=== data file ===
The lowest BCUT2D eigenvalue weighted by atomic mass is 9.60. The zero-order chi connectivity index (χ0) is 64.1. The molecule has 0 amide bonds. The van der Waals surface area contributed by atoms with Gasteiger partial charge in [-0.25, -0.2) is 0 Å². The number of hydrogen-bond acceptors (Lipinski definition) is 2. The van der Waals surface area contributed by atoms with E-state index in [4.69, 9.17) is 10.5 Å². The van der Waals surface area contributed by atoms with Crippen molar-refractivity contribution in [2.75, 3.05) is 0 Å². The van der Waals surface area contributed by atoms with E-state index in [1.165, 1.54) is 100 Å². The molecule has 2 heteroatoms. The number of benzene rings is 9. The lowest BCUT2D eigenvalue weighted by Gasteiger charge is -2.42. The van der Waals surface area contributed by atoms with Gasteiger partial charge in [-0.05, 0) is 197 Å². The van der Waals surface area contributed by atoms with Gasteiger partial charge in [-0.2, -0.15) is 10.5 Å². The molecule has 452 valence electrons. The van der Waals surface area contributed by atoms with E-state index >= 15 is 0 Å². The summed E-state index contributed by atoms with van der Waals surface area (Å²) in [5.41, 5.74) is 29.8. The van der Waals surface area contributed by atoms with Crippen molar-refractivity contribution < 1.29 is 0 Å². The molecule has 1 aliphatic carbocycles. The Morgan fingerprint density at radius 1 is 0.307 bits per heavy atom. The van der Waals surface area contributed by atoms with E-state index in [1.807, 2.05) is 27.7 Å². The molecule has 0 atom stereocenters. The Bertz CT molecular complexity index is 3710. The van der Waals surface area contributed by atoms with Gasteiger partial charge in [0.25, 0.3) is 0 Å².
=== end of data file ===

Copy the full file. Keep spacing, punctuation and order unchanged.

The lowest BCUT2D eigenvalue weighted by atomic mass is 9.60. The zero-order chi connectivity index (χ0) is 64.1. The molecule has 0 amide bonds. The van der Waals surface area contributed by atoms with Gasteiger partial charge in [-0.25, -0.2) is 0 Å². The number of hydrogen-bond acceptors (Lipinski definition) is 2. The van der Waals surface area contributed by atoms with E-state index in [4.69, 9.17) is 10.5 Å². The van der Waals surface area contributed by atoms with Crippen molar-refractivity contribution in [2.75, 3.05) is 0 Å². The van der Waals surface area contributed by atoms with E-state index in [1.165, 1.54) is 100 Å². The molecule has 2 heteroatoms. The number of benzene rings is 9. The lowest BCUT2D eigenvalue weighted by Gasteiger charge is -2.42. The van der Waals surface area contributed by atoms with Gasteiger partial charge in [-0.05, 0) is 197 Å². The van der Waals surface area contributed by atoms with Gasteiger partial charge in [-0.2, -0.15) is 10.5 Å². The molecule has 452 valence electrons. The van der Waals surface area contributed by atoms with E-state index >= 15 is 0 Å². The summed E-state index contributed by atoms with van der Waals surface area (Å²) in [5.41, 5.74) is 29.8. The van der Waals surface area contributed by atoms with Crippen molar-refractivity contribution < 1.29 is 0 Å². The molecule has 1 aliphatic carbocycles. The Morgan fingerprint density at radius 1 is 0.307 bits per heavy atom. The van der Waals surface area contributed by atoms with E-state index in [1.807, 2.05) is 27.7 Å². The molecule has 0 atom stereocenters. The Bertz CT molecular complexity index is 3710. The van der Waals surface area contributed by atoms with Gasteiger partial charge in [0.25, 0.3) is 0 Å².